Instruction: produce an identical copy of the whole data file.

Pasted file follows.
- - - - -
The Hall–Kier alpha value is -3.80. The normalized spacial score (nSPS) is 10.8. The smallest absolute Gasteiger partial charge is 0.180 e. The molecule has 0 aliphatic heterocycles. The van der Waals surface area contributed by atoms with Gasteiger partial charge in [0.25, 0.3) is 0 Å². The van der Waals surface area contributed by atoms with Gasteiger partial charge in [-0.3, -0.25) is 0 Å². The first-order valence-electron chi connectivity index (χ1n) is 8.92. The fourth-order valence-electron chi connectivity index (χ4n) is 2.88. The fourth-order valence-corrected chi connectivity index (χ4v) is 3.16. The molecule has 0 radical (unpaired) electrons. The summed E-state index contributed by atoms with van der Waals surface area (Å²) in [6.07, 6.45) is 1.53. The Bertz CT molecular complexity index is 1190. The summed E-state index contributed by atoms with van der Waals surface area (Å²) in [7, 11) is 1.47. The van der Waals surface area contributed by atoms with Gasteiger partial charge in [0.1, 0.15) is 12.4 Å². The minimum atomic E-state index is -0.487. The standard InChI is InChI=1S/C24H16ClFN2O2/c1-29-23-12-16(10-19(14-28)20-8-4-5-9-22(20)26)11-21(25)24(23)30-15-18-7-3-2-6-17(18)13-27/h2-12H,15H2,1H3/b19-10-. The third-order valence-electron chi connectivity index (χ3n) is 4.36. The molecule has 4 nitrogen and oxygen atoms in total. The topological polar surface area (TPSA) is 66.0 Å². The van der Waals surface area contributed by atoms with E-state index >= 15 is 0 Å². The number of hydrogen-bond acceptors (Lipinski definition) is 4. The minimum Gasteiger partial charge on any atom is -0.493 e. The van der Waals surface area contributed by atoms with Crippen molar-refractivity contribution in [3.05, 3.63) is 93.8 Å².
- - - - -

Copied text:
The Hall–Kier alpha value is -3.80. The normalized spacial score (nSPS) is 10.8. The smallest absolute Gasteiger partial charge is 0.180 e. The molecule has 0 aliphatic heterocycles. The van der Waals surface area contributed by atoms with Gasteiger partial charge in [0.25, 0.3) is 0 Å². The van der Waals surface area contributed by atoms with Gasteiger partial charge in [-0.3, -0.25) is 0 Å². The first-order valence-electron chi connectivity index (χ1n) is 8.92. The fourth-order valence-electron chi connectivity index (χ4n) is 2.88. The fourth-order valence-corrected chi connectivity index (χ4v) is 3.16. The molecule has 0 radical (unpaired) electrons. The summed E-state index contributed by atoms with van der Waals surface area (Å²) in [6.07, 6.45) is 1.53. The Bertz CT molecular complexity index is 1190. The summed E-state index contributed by atoms with van der Waals surface area (Å²) in [7, 11) is 1.47. The van der Waals surface area contributed by atoms with Gasteiger partial charge in [0.1, 0.15) is 12.4 Å². The minimum atomic E-state index is -0.487. The standard InChI is InChI=1S/C24H16ClFN2O2/c1-29-23-12-16(10-19(14-28)20-8-4-5-9-22(20)26)11-21(25)24(23)30-15-18-7-3-2-6-17(18)13-27/h2-12H,15H2,1H3/b19-10-. The third-order valence-electron chi connectivity index (χ3n) is 4.36. The molecule has 4 nitrogen and oxygen atoms in total. The topological polar surface area (TPSA) is 66.0 Å². The van der Waals surface area contributed by atoms with E-state index >= 15 is 0 Å². The number of hydrogen-bond acceptors (Lipinski definition) is 4. The minimum Gasteiger partial charge on any atom is -0.493 e. The van der Waals surface area contributed by atoms with Crippen molar-refractivity contribution in [3.05, 3.63) is 93.8 Å².